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Towards a National Cinema: An Analysis of Caliwood Films by Luis Ospina and Carlos Mayolo and Their Fundamental Contribution to Colombian Film

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This dissertation proposes a re-evaluation of the films of Caliwood—a close-knit group of film fanatics who produced socially-minded independent cinema in Cali, Colombia—and the group’s contribution towards a national film

This dissertation proposes a re-evaluation of the films of Caliwood—a close-knit group of film fanatics who produced socially-minded independent cinema in Cali, Colombia—and the group’s contribution towards a national film industry. Focusing primarily on the works of Luis Ospina and Carlos Mayolo during the period ranging between 1971 and 1991, this study analyzes six key films—Oiga vea! (1972), Cali de Película (1973), Agarrando Pueblo (1977), Pura Sangre (1982), Carne de tu carne (1983)—which showcase the evolution of the group’s production from experimental documentaries to pseudo-documentaries and fictional films. Additionally, It All Started at the End (2015) is analyzed because it is the last film produced by Luis Ospina and it showcases the history of the group from his own perspective. In totality, these films represent a political stance derived from the tenets of the Third Cinema movement—a call for a revolutionary cinema which reverberated throughout Latin America—which denounces neocolonialism, the capitalist system, and the Hollywood model of cinema as mere entertainment for profit. Furthermore, this comprehensive analysis of Caliwood’s films covers a representative sample of their film legacy, as well as their critique of socio-political and cultural issues in Colombia. The reflections yielded from this study propose a reframing of Colombian film history and acknowledges the importance of Ospina’s and Mayolo’s contribution to the development of a “national” film tradition in Colombia.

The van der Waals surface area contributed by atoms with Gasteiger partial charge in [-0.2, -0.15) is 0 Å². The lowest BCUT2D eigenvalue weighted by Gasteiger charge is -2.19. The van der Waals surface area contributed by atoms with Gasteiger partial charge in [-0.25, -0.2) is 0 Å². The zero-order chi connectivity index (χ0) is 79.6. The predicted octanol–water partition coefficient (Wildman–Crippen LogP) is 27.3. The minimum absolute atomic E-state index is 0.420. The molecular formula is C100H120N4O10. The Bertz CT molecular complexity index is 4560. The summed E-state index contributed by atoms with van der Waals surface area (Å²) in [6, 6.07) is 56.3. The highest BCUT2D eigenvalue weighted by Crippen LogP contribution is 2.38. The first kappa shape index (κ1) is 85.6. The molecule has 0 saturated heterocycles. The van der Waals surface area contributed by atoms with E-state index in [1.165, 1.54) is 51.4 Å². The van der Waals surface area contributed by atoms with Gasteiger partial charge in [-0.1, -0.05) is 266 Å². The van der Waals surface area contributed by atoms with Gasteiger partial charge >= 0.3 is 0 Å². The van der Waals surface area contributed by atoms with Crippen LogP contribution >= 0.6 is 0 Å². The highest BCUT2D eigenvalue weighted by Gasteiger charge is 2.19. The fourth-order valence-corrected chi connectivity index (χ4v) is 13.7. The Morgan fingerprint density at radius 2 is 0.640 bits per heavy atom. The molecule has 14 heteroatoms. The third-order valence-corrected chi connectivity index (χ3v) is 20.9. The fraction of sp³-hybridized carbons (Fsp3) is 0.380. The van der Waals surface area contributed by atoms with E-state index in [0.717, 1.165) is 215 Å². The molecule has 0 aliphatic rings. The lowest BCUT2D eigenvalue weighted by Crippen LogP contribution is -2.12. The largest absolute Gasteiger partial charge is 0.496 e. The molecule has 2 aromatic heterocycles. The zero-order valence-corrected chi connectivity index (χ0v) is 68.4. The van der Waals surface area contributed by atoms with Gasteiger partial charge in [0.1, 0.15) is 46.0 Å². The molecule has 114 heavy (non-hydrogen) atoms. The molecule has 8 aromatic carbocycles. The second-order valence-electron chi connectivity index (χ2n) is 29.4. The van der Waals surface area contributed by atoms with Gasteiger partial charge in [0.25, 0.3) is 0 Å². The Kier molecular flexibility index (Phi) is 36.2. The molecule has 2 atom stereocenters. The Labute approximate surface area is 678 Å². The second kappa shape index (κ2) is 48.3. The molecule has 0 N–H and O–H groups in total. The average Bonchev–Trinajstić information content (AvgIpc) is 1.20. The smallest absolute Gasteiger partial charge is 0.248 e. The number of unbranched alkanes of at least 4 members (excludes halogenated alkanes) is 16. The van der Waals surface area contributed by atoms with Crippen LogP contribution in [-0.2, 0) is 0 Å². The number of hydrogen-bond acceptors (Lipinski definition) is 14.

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  • 2020

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Martín Fierro, Revista de avance y Amauta: hacia una literaturización vanguardista de la identidad latinoamericana

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The 1920s have played a key role in the formation of the Latin American consciousness of its own cultural identity. In approaching the selected three heterogeneous regions of Latin America,

The 1920s have played a key role in the formation of the Latin American consciousness of its own cultural identity. In approaching the selected three heterogeneous regions of Latin America, the Southern Cone, the Andean Zone and the Afroantillan Caribbean, this research focuses on Latin American identity issues as a literary avant-garde construct found in the poetics and in the programmatic texts of the leading avant-garde journals of each corresponding region: Martín Fierro (1924-1927) in Argentina; revista de avance (1927-1930) in Cuba, and Amauta (1926-1930) in Perú. To carry out this kind of analysis and to fully understand the historic implications characteristics of each region, one of the initial tasks of the study has been to contextualize the period in each country in which the journals were published. After that, an analysis of each region's avant-garde production has been performed in order to categorize and situate the underlying questions of identity expressed in corresponding journals. Each region has been studied separately, yet all in view of contributing to a comprehensive and comparative study of the regions selected. The final result has been an organization of diverse principal semantic and ideological fields overlapping in and cross-crossing different regions as represented by the selected literary journals. Starting from the very same literature, which was inspired by the spirit of its time, this research has aimed at reconstructing the notions of identity that were common within the intellectual circles of the avant-garde times as expressed in the journals Martín Fierro, revista de avance, and Amauta, and, in the end, played a signal role in the development of national and continental cultural identity consciousness throughout Latin America from the beginning of the 20th century until today.

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  • 2012